The International Criminal Court (ICC) at The Hague has indicated that it will investigate the September 2017 invasion of a community in Abia State, Nigeria by soldiers of the Nigeria Army during a military exercise codenamed Operation Python Dance.
This was contained in a letter from the office of the prosecutor in response to a petition filed to the court by a Nigerian award-winning journalist, Mr. Ahaoma Kanu, following the military occupation of Afara Ukwu community in Umuahia in a bid to arrest the leader of the Indigenous People of Biafra (IPOB), Mr. Nnamdi Kanu, which led to the killing of several unarmed members of the group.
The letter with reference number OTP-CR-413/17 dated March 20, 2018, which is the second response by the court to the petitioner, confirmed that the military invasion and deaths recorded relate to a situation already under preliminary examination by the Office of the Prosecutor.
“Accordingly, your communication will be analysed in this context, with the assistance of other related communications and other available information,” the letter signed by Mark Dillon, head of the Information and Evidence Unit at the Office of the Prosecutor, read.
Members of the IPOB have come under constant attack by security agencies in Nigeria including the Nigeria Army, Directorate for State Security (DSS) and the Nigeria Police leading to the extrajudicial killing of hundreds of their members since 2015 when Nnamdi Kanu was arrested on charges of treason. After the September 16, 2017, attack on his country home, Kanu and his aged father have not been seen till date fuelling speculations he was being held by the state.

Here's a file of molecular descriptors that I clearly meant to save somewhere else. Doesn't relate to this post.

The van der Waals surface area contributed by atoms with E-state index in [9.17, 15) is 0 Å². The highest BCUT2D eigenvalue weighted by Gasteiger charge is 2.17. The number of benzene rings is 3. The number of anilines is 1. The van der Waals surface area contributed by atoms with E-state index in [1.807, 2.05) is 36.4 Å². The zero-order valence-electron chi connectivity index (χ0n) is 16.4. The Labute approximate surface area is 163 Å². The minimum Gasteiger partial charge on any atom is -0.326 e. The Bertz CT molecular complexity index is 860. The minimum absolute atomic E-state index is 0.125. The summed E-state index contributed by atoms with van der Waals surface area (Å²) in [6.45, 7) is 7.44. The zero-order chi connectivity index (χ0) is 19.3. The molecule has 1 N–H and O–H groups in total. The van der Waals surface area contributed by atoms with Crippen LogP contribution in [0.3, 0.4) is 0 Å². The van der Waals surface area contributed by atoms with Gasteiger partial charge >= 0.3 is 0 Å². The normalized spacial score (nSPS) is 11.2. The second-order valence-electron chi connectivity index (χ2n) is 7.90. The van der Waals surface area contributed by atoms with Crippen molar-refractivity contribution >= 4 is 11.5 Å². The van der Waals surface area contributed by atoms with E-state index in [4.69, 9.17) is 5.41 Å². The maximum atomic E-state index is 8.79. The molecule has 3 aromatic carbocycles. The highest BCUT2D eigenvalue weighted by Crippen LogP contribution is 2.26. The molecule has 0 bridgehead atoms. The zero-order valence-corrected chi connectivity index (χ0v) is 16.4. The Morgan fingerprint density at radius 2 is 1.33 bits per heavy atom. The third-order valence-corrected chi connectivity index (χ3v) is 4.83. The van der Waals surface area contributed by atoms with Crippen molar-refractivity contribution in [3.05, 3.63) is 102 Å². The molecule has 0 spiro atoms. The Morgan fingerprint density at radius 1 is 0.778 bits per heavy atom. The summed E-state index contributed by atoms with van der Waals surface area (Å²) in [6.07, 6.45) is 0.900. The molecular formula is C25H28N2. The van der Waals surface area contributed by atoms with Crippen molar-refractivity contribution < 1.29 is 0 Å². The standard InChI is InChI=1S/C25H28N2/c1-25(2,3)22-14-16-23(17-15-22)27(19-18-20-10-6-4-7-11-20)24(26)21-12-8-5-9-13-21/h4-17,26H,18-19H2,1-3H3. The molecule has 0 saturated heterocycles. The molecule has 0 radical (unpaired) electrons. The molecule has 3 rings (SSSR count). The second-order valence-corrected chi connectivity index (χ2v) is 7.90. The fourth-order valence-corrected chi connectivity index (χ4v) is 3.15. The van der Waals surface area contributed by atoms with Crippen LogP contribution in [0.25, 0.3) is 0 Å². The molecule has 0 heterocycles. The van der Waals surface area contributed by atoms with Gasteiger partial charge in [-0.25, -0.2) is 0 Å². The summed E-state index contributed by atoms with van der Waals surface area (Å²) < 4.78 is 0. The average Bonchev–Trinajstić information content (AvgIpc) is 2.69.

Following petitions by civil rights groups, ICC commenced and concluded preliminary investigations into the alleged killing of over 200 members of the Islamic M0vement of Nigeria (IMN) in December 2015 as well as opened preliminary investigations into the killings of members of the IPOB by the Nigeria Army soldiers in October 2015.
In a September 24, 2017 petition, CNN African Journalist Award winner, Ahaoma Kanu, filed a petition to the ICC calling for an investigation and prosecution of the Chief of Army Staff, Major General Tukur Buratai and all members of the Nigeria Army involved in the extrajudicial killings of the IPOB members during the Operation Python Dance exercise.
Dillon stated that” Under Article 53 of the Rome Statutes, the Prosecutor must consider whether there is a reasonable basis to believe that crimes within the jurisdiction of the court have been committed, the gravity of the crimes, whether national systems are investigating and prosecuting the relevant crimes, and the interests of justice.”
He went further to say that “Analysis will be carried out as expeditiously as possible, but please be aware that meaningful analysis of these factors can take some time,” promising to provide reasons for any decision reached by the court to proceed with the investigation.
The petitioner said he is very optimistic that the court will reach a decision to go ahead with an investigation because of the weight of evidence attached to a memory stick attached to the petition.